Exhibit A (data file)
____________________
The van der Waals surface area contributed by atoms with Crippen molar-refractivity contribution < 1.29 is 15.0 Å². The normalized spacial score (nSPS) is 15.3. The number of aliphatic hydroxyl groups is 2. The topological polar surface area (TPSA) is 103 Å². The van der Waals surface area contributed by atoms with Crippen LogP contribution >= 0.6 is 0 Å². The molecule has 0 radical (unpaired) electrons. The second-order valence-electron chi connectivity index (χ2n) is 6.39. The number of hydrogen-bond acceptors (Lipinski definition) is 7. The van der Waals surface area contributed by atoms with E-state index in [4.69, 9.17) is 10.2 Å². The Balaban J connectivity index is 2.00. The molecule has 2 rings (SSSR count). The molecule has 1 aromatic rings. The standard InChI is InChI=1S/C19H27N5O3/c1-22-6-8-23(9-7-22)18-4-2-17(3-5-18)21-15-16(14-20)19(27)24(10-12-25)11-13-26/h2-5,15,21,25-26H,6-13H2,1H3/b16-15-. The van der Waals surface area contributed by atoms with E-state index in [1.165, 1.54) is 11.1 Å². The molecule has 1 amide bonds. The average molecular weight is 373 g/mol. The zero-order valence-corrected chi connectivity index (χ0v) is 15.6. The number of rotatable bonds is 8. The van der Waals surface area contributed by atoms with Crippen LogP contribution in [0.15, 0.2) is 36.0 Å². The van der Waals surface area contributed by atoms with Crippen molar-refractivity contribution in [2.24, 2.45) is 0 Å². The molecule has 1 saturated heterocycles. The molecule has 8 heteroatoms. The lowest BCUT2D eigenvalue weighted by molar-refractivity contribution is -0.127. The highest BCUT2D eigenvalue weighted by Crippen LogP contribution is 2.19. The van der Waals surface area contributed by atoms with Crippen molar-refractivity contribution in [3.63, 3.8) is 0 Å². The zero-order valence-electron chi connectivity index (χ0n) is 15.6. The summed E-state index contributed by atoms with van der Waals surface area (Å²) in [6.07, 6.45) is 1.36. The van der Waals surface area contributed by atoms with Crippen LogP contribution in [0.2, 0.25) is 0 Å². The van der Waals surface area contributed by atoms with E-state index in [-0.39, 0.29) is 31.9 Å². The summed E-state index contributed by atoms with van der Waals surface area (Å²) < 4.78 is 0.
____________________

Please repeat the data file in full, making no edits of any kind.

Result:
The van der Waals surface area contributed by atoms with Crippen molar-refractivity contribution < 1.29 is 15.0 Å². The normalized spacial score (nSPS) is 15.3. The number of aliphatic hydroxyl groups is 2. The topological polar surface area (TPSA) is 103 Å². The van der Waals surface area contributed by atoms with Crippen LogP contribution >= 0.6 is 0 Å². The molecule has 0 radical (unpaired) electrons. The second-order valence-electron chi connectivity index (χ2n) is 6.39. The number of hydrogen-bond acceptors (Lipinski definition) is 7. The van der Waals surface area contributed by atoms with E-state index in [4.69, 9.17) is 10.2 Å². The Balaban J connectivity index is 2.00. The molecule has 2 rings (SSSR count). The molecule has 1 aromatic rings. The standard InChI is InChI=1S/C19H27N5O3/c1-22-6-8-23(9-7-22)18-4-2-17(3-5-18)21-15-16(14-20)19(27)24(10-12-25)11-13-26/h2-5,15,21,25-26H,6-13H2,1H3/b16-15-. The van der Waals surface area contributed by atoms with E-state index in [1.165, 1.54) is 11.1 Å². The molecule has 1 amide bonds. The average molecular weight is 373 g/mol. The zero-order valence-corrected chi connectivity index (χ0v) is 15.6. The number of rotatable bonds is 8. The van der Waals surface area contributed by atoms with Crippen LogP contribution in [0.15, 0.2) is 36.0 Å². The van der Waals surface area contributed by atoms with Crippen molar-refractivity contribution in [2.24, 2.45) is 0 Å². The molecule has 1 saturated heterocycles. The molecule has 8 heteroatoms. The lowest BCUT2D eigenvalue weighted by molar-refractivity contribution is -0.127. The highest BCUT2D eigenvalue weighted by Crippen LogP contribution is 2.19. The van der Waals surface area contributed by atoms with Crippen molar-refractivity contribution in [3.63, 3.8) is 0 Å². The zero-order valence-electron chi connectivity index (χ0n) is 15.6. The summed E-state index contributed by atoms with van der Waals surface area (Å²) in [6.07, 6.45) is 1.36. The van der Waals surface area contributed by atoms with Crippen LogP contribution in [0.2, 0.25) is 0 Å². The van der Waals surface area contributed by atoms with E-state index in [-0.39, 0.29) is 31.9 Å². The summed E-state index contributed by atoms with van der Waals surface area (Å²) < 4.78 is 0.